The new diesel engine, which will sit below the current 2.2-litre unit, is probably the least likely to make it to Australia, with production geared towards Europe and Honda Australia preferring to stick with petrol-electric hybrid powertrains as the high-economy alternatives to its conventional engine range.

“At the moment, our priority in Australia is for hybrid vehicles,” Mr Higgins said. “But, once again, if there was availability – and remembering that Europe is the prime source of diesel products and every diesel engine produced by our factory is being sold and used in vehicles in Europe, so there is no spare production capability – then we would certainly consider that as well.

“Diesel would be very much secondary to hybrid, if anything was to happen. It’s very much a hybrid future (for Australia).” In his speech, Honda Motor Co president and CEO Takanobu Ito said the company had reached the stage where it needed to execute a new growth strategy, meeting consumer preferences for increasingly smaller and more environmentally friendly vehicles.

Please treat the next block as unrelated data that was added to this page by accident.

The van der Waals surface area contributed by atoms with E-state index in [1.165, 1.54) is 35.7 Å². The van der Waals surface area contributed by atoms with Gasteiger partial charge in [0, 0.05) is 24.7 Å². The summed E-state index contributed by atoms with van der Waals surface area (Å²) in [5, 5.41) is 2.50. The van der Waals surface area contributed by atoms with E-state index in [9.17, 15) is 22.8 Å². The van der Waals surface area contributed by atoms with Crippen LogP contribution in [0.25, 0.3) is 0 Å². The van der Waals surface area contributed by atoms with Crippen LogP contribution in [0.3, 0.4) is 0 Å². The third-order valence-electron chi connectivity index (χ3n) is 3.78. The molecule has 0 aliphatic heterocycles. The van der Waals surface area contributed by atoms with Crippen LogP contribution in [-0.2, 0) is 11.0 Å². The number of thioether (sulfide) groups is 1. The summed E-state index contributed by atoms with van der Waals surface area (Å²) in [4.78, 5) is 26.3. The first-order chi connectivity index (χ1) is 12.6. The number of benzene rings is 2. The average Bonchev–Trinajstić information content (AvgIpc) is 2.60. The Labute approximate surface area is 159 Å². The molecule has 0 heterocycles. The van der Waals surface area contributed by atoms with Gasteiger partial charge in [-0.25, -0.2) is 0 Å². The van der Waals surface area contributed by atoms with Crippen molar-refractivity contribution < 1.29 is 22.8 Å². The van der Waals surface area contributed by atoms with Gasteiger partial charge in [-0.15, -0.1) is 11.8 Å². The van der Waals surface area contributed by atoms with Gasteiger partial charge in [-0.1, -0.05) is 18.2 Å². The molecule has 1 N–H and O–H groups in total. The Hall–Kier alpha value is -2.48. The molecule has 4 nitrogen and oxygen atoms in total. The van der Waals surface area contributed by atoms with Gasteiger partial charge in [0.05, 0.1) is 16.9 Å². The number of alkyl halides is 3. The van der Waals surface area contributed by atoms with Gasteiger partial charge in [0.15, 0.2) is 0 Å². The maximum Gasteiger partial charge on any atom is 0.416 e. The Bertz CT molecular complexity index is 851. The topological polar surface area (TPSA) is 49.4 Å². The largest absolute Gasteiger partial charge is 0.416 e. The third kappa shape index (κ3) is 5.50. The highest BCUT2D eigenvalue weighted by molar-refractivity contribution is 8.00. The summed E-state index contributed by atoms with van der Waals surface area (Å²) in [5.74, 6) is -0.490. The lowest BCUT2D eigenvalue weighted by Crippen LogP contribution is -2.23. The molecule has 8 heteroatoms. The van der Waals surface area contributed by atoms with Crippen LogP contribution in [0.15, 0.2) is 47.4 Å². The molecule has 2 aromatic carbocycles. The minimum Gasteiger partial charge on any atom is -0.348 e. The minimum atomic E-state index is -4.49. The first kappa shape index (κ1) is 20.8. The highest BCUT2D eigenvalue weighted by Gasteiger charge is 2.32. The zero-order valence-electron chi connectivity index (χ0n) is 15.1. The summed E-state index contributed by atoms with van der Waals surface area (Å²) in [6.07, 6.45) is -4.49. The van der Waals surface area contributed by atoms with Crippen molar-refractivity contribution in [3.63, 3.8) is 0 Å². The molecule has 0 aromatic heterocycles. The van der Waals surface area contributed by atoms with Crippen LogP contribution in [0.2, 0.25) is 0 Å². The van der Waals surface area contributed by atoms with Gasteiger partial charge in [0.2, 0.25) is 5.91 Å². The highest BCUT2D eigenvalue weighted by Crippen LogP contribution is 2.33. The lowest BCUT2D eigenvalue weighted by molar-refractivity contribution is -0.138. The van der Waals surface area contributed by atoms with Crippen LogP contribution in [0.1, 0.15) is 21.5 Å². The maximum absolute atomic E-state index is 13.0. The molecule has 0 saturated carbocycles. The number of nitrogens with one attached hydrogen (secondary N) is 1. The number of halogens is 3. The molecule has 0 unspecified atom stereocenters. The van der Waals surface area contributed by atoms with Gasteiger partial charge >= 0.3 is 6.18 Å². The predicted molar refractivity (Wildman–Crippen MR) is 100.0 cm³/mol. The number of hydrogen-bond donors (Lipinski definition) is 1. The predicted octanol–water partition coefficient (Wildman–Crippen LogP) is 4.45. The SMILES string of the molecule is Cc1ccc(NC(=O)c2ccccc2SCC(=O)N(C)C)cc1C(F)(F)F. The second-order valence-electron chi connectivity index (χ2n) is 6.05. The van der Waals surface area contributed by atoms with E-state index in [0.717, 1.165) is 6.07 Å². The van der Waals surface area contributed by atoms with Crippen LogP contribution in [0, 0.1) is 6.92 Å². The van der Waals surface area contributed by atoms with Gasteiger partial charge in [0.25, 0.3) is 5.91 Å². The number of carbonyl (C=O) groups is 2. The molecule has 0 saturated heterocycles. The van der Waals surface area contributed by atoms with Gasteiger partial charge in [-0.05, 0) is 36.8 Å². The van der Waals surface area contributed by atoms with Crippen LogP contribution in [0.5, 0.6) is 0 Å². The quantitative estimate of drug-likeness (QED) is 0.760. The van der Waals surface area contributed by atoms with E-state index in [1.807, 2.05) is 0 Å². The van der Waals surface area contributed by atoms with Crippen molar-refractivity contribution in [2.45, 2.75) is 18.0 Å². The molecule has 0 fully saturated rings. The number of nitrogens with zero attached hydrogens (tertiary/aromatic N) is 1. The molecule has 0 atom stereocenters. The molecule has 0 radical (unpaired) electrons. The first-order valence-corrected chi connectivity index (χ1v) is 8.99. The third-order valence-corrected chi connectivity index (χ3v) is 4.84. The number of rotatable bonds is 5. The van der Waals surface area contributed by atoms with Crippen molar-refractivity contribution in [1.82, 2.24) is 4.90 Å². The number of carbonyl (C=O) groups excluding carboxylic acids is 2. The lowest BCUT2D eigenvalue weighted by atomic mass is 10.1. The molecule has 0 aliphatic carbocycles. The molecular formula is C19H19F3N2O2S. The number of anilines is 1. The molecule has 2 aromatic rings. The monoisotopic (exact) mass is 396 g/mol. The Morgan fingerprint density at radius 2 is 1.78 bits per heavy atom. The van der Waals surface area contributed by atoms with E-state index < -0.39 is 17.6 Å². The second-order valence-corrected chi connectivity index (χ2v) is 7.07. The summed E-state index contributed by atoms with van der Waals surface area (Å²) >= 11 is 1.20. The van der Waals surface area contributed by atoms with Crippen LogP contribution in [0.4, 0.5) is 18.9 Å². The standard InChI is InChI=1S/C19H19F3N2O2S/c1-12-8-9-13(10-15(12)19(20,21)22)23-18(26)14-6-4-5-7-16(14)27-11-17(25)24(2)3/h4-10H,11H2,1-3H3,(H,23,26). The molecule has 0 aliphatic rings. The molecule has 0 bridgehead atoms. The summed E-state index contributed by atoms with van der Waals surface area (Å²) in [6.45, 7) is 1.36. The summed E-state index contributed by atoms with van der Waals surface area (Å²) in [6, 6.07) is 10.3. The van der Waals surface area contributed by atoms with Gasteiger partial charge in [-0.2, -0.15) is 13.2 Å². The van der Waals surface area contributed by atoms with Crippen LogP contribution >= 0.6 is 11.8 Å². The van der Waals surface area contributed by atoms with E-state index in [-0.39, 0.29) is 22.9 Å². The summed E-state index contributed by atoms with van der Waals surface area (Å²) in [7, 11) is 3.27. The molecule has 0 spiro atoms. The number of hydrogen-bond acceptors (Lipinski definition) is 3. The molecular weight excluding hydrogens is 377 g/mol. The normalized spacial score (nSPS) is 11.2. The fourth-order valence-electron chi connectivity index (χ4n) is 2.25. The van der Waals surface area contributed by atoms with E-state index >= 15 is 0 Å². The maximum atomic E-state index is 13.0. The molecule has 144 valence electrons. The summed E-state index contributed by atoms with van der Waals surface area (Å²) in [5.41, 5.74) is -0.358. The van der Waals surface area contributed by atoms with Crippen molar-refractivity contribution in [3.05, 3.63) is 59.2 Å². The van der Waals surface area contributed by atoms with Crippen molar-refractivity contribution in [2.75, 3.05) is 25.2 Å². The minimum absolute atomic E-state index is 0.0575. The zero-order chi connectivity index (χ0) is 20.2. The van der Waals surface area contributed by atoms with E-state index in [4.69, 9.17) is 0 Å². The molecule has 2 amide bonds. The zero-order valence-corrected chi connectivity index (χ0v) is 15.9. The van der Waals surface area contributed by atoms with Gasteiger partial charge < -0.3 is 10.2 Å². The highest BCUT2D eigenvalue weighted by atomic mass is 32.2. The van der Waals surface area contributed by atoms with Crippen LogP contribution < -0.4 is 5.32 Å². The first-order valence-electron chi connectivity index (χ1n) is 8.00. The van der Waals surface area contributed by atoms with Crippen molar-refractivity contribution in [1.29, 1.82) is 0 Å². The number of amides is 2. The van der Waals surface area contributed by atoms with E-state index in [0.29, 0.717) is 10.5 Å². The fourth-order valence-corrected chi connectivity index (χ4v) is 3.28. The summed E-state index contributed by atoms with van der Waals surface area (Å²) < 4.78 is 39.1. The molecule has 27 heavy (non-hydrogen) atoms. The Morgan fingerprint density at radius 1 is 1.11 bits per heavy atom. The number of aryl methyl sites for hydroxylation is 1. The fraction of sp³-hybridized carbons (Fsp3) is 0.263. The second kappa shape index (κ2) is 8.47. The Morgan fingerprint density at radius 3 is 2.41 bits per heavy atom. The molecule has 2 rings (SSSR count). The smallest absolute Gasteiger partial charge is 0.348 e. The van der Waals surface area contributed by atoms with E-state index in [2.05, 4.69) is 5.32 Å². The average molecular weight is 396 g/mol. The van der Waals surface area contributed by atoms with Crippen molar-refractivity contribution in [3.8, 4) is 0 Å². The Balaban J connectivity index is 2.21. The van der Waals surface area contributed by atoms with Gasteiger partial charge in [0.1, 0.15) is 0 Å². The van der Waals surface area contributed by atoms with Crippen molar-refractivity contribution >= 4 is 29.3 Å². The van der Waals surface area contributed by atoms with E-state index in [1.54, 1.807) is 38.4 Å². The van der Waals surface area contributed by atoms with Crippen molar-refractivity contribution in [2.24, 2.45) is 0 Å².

He described these as “good products” that must be “delivered with speed ... and at affordable prices” that meet customer expectations but also improve Honda’s standing in emerging markets, such as India and China.

“Honda will have no future unless we achieve a significant reduction in CO2 emissions,” Mr Ito said.

“The next 10 years will be very critical for Honda to survive in the midst of major changes in the times that include an increase in environmental awareness and changes in the global economic structure.